Recidivism Reconsidered: Preserving the Community Justice Mission of Community Corrections
March 15, 2018
Authors: Jeffrey A. Butts and Vincent Schiraldi
The Executive Session on Community Corrections released a new paper entitled Recidivism Reconsidered: Preserving the Community Justice Mission of Community Corrections.
In this new report, co-authored by Jeffrey A. Butts and Vincent Schiraldi, the authors ask us to reconsider using recidivism as the defining measure of community corrections. Measuring the success of community corrections by recidivism, mainly, limits the mission to one of law enforcement, which relieves agencies of their responsibility for other outcomes such as employment, education and housing. Recidivism rates have long been a hallmark of defining success or failure in the criminal justice system, but it has its limitations.
The criminal justice sector is increasingly aware that recidivism is insufficient for measuring the effectiveness of community corrections interventions on individuals or for assessing community well-being. As an outcome indicator, recidivism is subject to at least three significant limitations:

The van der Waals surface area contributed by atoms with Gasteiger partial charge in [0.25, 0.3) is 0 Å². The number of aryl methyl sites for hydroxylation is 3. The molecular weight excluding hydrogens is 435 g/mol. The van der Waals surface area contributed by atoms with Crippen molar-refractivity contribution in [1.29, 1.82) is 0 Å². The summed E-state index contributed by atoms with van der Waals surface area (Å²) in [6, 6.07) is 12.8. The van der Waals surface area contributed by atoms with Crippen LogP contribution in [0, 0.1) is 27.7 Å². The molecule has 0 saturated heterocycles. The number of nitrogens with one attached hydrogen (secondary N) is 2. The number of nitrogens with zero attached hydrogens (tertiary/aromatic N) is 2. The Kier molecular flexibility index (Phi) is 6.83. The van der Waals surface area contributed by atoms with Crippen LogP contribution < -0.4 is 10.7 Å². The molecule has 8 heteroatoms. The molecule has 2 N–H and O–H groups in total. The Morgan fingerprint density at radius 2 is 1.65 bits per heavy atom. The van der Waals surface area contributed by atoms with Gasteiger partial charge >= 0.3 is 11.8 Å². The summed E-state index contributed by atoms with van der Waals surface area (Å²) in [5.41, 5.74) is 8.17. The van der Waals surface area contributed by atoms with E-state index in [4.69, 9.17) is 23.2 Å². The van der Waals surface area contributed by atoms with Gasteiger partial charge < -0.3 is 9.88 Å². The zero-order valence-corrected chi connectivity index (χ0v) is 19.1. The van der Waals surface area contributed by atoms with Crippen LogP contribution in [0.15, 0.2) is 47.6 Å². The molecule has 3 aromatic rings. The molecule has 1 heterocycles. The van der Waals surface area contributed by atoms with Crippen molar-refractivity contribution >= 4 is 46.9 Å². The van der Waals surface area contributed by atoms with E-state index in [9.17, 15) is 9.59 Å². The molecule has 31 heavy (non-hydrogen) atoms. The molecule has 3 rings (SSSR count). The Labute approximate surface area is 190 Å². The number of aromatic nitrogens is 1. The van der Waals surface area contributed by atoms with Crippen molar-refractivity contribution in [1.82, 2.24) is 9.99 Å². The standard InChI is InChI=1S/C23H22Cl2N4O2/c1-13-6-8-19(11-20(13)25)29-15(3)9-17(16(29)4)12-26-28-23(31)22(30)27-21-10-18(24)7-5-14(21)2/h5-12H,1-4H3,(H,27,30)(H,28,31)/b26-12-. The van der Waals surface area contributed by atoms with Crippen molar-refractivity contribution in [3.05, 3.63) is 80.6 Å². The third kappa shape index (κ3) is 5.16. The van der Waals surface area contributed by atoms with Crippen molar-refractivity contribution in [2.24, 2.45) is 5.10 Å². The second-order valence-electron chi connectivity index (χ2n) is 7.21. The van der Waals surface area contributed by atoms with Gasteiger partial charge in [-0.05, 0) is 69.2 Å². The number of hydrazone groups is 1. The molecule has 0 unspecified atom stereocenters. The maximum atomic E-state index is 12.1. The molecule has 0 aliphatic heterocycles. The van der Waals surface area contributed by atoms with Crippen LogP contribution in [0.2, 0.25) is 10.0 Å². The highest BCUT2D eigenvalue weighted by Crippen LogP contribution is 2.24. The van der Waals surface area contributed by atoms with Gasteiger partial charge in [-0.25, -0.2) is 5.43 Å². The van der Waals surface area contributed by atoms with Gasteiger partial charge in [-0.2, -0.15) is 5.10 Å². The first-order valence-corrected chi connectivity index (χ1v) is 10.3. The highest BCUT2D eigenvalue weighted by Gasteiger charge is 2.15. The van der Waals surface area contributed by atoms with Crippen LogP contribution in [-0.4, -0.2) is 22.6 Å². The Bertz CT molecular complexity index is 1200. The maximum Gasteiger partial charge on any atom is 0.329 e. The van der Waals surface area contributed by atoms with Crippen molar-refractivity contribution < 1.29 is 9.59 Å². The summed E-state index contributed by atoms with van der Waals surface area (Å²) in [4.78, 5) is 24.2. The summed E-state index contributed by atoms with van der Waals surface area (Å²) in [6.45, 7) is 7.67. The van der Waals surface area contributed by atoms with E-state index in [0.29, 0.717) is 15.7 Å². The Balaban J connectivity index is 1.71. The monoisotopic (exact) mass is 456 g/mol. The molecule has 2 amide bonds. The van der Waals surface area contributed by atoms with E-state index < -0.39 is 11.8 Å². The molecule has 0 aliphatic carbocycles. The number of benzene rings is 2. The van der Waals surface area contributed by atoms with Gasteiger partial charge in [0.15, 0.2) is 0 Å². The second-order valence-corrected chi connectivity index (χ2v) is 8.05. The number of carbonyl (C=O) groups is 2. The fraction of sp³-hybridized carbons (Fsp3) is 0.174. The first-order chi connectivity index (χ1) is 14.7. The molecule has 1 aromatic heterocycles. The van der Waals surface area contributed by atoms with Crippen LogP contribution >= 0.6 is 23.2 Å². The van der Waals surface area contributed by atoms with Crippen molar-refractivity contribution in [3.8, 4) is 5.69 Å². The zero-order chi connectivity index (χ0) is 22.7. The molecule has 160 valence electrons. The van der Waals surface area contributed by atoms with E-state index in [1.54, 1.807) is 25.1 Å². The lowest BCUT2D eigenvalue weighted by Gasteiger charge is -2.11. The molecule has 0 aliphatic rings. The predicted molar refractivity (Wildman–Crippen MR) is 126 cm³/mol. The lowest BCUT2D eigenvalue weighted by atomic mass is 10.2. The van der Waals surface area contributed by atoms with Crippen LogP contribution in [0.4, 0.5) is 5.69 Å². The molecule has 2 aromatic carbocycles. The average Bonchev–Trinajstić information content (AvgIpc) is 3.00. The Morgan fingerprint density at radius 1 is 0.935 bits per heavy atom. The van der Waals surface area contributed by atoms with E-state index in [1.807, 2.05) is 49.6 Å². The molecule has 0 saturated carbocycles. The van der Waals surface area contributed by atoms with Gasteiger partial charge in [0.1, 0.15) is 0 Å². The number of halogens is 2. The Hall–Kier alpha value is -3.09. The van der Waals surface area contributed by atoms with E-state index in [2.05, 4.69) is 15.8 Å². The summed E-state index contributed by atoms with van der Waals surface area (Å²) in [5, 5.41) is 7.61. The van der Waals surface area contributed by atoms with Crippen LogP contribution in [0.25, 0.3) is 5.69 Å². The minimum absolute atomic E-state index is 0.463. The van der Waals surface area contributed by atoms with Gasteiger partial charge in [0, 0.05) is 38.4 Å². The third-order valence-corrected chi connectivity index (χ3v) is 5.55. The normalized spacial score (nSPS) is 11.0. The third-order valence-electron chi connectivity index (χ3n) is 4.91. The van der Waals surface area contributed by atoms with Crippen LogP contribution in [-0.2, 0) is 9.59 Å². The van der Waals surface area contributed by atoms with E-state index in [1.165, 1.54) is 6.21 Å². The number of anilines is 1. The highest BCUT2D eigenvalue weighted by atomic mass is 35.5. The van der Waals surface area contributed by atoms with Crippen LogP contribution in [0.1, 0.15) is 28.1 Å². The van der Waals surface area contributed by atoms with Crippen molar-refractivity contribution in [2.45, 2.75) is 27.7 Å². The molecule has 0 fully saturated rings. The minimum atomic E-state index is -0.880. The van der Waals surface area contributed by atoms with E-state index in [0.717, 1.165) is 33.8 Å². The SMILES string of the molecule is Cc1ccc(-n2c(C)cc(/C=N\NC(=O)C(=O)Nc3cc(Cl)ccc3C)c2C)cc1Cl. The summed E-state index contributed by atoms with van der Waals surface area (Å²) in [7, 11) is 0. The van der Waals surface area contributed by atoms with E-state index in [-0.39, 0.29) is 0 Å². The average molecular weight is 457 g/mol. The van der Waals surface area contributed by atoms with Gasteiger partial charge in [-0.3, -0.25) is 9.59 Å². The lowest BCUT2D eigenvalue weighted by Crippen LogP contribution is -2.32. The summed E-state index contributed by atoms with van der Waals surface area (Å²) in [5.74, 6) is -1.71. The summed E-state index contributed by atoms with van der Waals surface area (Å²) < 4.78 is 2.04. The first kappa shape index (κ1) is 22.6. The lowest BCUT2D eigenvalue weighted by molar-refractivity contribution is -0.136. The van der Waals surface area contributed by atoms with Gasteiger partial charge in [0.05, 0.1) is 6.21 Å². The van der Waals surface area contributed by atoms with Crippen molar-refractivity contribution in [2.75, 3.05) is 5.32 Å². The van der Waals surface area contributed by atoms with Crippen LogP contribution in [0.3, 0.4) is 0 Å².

- Recidivism is a reflection of both the individual but also the justice system.
- Recidivism reflects and compounds the racial disparities of the system.
- Recidivism is too simple of a measurement for a complex process of desistance.
The authors conclude with a set of recommendations:
- Insist that recidivism comparisons involve appropriately matched groups.
- Use other measures to assess the effectiveness of justice.
- Increase the policy salience of desistance.
Jeffrey A. Butts is the Director of the Research & Evaluation Center at John Jay College of Criminal Justice; and Vincent Schiraldi is a Senior Research Scientist at the Columbia School of Social Work.
The Executive Session on Community Corrections is a project of the National Institute of Justice (NIJ), the United States Department of Justice (USDOJ), the Malcolm Wiener Center, and the Program in Criminal Justice Policy and Management (PCJ) at Harvard Kennedy School (HKS).
Findings and conclusions in these publications are those of the authors and do not necessarily reflect the official position or policies of the US Department of Justice.